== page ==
Giacomo Puccini's "Tosca" has been a mainstay in Utah Opera's repertoire. It was the second opera produced by the fledging company back in 1978, and it's reappeared onstage at the Capitol Theatre several times since.
It's also the work with which Utah Opera will ring in the new year. "Tosca" returns to the Capitol Theatre next weekend, marking the fifth time the company has staged Puccini's venerable crowd pleaser. It will be sung in Italian with English Supertitles.
"Tosca" has never lost its appeal for operagoers. It's been an audience favorite right from its 1900 premiere in Rome. It's easy to understand why. The story has all the elements of good opera love, jealousy, betrayal, lust and revenge.
The plot is rather straightforward and loosely based on fact. The story takes place in 1800 in Rome, where Tosca is one of the most celebrated opera singers of her day. She and the young painter Cavaradossi are in love, but their love is frequently marred by Tosca's jealousy.
And it's not just Cavaradossi who finds the volatile diva irresistible. Baron Scarpia, who runs Rome with an iron fist, is also drawn to her. He wants her, and he does whatever he can to force her to go to bed with him.
Scarpia has Cavaradossi arrested and brought to his villa, where he is tortured. Scarpia summons Tosca, and when she hears Cavaradossi's cries of pain, she finally relents and agrees to give herself to the baron on condition that Cavaradossi is released. Scarpia agrees. But Tosca spots a knife on Scarpia's desk and just as he's gloating over his triumph and Tosca's humiliation, she kills him with the knife.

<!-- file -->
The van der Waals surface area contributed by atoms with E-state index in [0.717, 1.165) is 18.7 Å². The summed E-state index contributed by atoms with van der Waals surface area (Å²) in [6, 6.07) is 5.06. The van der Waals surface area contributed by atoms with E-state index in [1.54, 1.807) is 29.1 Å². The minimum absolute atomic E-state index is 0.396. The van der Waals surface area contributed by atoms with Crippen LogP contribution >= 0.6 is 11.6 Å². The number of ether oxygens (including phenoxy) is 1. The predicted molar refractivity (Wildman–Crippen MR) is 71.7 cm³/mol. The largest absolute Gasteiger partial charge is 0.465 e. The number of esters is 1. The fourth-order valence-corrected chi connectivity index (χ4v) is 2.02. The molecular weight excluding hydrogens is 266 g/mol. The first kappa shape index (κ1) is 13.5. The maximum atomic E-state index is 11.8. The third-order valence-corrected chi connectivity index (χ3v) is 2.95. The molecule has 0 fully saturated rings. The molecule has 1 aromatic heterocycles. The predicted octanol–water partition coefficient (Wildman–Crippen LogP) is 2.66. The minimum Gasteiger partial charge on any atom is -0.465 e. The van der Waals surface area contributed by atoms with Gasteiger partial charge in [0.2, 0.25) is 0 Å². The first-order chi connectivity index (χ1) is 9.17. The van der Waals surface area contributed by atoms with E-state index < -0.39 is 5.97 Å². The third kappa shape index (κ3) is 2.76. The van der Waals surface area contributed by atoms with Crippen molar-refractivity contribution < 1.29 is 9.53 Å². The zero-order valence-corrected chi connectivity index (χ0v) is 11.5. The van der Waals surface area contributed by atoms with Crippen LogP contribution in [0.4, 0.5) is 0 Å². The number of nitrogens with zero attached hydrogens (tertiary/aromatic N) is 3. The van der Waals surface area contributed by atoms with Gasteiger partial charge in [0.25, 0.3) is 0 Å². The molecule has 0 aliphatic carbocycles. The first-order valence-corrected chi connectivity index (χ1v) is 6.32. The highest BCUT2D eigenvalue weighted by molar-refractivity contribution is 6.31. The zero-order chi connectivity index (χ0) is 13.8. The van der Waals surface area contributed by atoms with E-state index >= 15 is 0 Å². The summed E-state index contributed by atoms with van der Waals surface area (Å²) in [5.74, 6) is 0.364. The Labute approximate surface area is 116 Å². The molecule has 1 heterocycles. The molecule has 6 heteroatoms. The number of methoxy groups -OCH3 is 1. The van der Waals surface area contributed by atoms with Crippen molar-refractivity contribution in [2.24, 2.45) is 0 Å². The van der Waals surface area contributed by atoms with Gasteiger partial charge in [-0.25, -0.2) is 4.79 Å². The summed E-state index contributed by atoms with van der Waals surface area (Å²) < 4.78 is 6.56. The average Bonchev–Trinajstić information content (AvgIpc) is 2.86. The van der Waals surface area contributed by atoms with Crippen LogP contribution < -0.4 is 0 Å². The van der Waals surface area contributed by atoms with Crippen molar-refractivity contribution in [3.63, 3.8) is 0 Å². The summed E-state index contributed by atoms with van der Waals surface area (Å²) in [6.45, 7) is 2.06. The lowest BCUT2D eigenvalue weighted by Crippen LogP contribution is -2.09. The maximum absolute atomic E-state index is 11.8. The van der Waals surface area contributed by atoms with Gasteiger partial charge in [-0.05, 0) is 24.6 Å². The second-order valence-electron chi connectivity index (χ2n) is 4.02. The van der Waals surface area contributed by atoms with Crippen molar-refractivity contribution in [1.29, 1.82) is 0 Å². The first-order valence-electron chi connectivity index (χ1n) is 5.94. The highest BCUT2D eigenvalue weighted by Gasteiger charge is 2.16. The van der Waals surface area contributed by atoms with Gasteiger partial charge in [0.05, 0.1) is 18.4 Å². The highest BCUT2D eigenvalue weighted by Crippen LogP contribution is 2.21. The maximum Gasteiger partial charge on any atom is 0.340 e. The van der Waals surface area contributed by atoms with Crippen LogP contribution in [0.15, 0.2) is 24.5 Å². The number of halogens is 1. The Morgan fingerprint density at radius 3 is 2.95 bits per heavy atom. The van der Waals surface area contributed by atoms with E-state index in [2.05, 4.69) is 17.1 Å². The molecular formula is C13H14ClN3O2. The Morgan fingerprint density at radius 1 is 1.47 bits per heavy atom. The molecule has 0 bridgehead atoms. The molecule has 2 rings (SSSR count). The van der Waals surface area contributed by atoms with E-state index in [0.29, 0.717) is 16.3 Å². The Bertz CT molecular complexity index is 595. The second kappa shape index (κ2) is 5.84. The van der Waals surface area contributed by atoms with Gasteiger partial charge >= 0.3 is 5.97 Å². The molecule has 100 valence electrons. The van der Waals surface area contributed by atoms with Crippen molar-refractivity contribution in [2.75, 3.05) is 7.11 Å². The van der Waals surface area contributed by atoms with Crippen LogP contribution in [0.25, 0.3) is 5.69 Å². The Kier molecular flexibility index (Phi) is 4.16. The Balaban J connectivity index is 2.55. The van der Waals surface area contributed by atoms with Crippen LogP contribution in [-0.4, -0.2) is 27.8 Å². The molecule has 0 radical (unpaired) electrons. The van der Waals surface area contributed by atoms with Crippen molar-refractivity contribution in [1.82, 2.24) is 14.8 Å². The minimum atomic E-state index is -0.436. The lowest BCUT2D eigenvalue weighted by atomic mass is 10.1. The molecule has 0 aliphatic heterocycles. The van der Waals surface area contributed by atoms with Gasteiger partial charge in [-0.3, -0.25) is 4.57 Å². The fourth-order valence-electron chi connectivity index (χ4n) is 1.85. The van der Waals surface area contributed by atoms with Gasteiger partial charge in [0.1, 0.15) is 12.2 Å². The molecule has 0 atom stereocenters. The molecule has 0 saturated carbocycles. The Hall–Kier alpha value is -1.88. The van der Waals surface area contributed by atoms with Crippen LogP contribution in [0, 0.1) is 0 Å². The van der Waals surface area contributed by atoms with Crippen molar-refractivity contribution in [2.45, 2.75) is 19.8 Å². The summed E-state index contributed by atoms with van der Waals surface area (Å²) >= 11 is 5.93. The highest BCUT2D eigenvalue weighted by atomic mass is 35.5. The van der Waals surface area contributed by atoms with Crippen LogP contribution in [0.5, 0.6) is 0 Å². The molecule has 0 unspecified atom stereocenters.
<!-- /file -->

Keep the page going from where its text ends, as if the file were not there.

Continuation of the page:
But even after death, Scarpia gets his revenge on Tosca and Cavaradossi. Instead of going through a mock execution as Scarpia had promised Tosca, Cavaradossi is actually shot and killed by a firing squad. Tosca discovers the deception as Scarpia's body is found. Before soldiers can capture her, Tosca flings herself off a parapet to her death.
A story such as this, in the hands of a lesser composer, would be an exercise in melodrama. But Puccini turns it into something grander and more noble. It becomes a story of humankind, of good versus evil.
"It's a fascinating work," said Joseph Rescigno, the conductor for this production. But you have to have a specific concept for "Tosca" to make it work, he added. "You can't be wishy-washy about it."
"Tosca" is filled with passion and you need to bring that out, said stage director Stephanie Sundine. "You have to look for the fire in it. I want the audience to identify with the characters, even with a villain like Scarpia. I want people to see him and everyone else as being a part of real life."
Both Rescigno and Sundine, whose last time at Utah Opera was with Verdi's "Aida" in 2004, know "Tosca" as well as anyone. Rescigno has conducted it on many occasions over the past quarter century with different opera companies. And Sundine, who was an opera singer before becoming a director, had sung the title character frequently during her career.